Articles by James R. (Jim) Lewis, Ph.D

Dr. Lewis is human factors engineer at IBM, specializing in voice interaction design and usability assessment. He is a past president of the Association for Voice Interaction Design (AVIxD). His books include Practical Speech User Interface Design (2011) and (with Jeff Sauro in 2012/2016), Quantifying the User Experience.

Introduction to Volume 15, Issue 2

Our February 2020 issue starts with an essay from Gilbert Cockton, “Usability Diverges Media Converges, Design Remerges.” In the essay, he provides a historical perspective on relationships between UX design and other design traditions and approaches, including design theory, creative design practice, design thinking, agile, and service design. In addition to the essay, this issue […] [Read More]

Introduction to Volume 15, Issue 1

We are delighted to publish an essay by Carol Barnum titled “The State of UX Research.” The author discusses the current trends towards faster, informal research studies. She reviews the current state of UX education and questions whether short UX courses are providing students and professionals with the necessary rigor. She also takes a look […] [Read More]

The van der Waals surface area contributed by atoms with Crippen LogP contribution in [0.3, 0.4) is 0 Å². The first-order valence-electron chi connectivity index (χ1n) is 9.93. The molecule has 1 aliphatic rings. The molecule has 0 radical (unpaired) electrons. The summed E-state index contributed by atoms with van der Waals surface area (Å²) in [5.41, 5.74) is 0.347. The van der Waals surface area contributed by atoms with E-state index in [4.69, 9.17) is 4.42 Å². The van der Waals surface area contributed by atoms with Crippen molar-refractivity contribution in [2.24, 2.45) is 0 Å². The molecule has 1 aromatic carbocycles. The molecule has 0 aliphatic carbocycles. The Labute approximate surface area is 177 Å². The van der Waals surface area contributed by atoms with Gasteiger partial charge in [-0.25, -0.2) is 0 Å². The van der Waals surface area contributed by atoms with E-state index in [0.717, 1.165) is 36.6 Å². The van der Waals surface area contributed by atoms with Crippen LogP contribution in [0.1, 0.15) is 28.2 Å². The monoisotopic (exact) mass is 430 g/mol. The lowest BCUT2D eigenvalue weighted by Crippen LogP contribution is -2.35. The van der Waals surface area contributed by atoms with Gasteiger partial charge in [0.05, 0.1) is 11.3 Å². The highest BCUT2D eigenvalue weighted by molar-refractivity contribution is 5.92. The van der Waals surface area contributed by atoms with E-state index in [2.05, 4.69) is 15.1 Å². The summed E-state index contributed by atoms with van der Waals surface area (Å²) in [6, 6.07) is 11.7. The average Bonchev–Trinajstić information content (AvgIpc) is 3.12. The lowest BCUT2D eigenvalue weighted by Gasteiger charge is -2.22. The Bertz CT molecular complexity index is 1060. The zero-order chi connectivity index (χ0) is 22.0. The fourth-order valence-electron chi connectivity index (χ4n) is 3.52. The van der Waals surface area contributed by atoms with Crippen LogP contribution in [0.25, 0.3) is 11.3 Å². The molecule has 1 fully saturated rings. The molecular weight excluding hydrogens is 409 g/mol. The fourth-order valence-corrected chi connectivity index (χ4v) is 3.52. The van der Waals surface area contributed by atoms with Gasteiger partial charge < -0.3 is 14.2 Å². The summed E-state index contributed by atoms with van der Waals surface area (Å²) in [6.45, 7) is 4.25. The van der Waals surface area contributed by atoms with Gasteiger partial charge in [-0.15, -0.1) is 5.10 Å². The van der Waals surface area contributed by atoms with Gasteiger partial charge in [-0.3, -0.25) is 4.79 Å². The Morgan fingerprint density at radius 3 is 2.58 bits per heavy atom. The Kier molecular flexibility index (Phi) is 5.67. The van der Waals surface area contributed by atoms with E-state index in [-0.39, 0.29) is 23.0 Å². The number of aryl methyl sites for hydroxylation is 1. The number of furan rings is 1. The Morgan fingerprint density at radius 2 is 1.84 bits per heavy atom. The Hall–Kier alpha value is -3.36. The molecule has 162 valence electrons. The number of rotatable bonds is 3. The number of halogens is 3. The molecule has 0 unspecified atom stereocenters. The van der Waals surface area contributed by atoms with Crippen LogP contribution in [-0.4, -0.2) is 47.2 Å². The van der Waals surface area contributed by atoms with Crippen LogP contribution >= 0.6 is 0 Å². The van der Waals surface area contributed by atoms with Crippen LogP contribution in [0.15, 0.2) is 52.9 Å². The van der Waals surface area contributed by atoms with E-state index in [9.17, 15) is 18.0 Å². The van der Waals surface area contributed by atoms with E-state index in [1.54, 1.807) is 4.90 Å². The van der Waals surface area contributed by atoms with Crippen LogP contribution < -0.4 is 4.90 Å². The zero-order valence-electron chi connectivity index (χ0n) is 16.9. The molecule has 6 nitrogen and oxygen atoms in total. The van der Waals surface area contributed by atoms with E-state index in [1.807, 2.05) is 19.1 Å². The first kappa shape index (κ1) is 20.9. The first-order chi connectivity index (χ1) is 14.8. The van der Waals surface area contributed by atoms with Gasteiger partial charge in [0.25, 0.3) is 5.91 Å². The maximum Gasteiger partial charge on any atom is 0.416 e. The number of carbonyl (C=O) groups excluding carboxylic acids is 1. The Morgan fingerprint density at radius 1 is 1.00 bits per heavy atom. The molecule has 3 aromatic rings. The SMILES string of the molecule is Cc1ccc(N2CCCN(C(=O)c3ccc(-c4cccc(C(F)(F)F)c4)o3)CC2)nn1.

Introduction to Volume 14, Issue 4

Our August 2019 issue starts with an essay from Carol Smith, “Intentionally Ethical AI Experiences.” In this essay, she explains how bias can enter artificial intelligence applications and the important role user experience professionals can play in reducing bias in the AI development steps of content/curation, model training, and maintenance. In addition to the essay, this […] [Read More]

Comparison of Four TAM Item Formats: Effect of Response Option Labels and Order

Abstract The purpose of this research was to investigate the effect of manipulating item formats for a revised version of the Technology Acceptance Model (TAM) questionnaire. The TAM has 12 items, six assessing perceived usefulness (PU) and six assessing perceived ease of use (PEU). Its original purpose was to quantify likelihood of technology acceptance, using […] [Read More]

Introduction to Volume 14, Issue 2

We are delighted to publish an essay by Sara Czaja titled “Usability of Technology for Older Adults: Where Are We and Where Do We Need to Be.” The author discusses the difficulty of older adults in using information and communication technologies (ICTs), including potential usability barriers. She reviews the work done as part of the […] [Read More]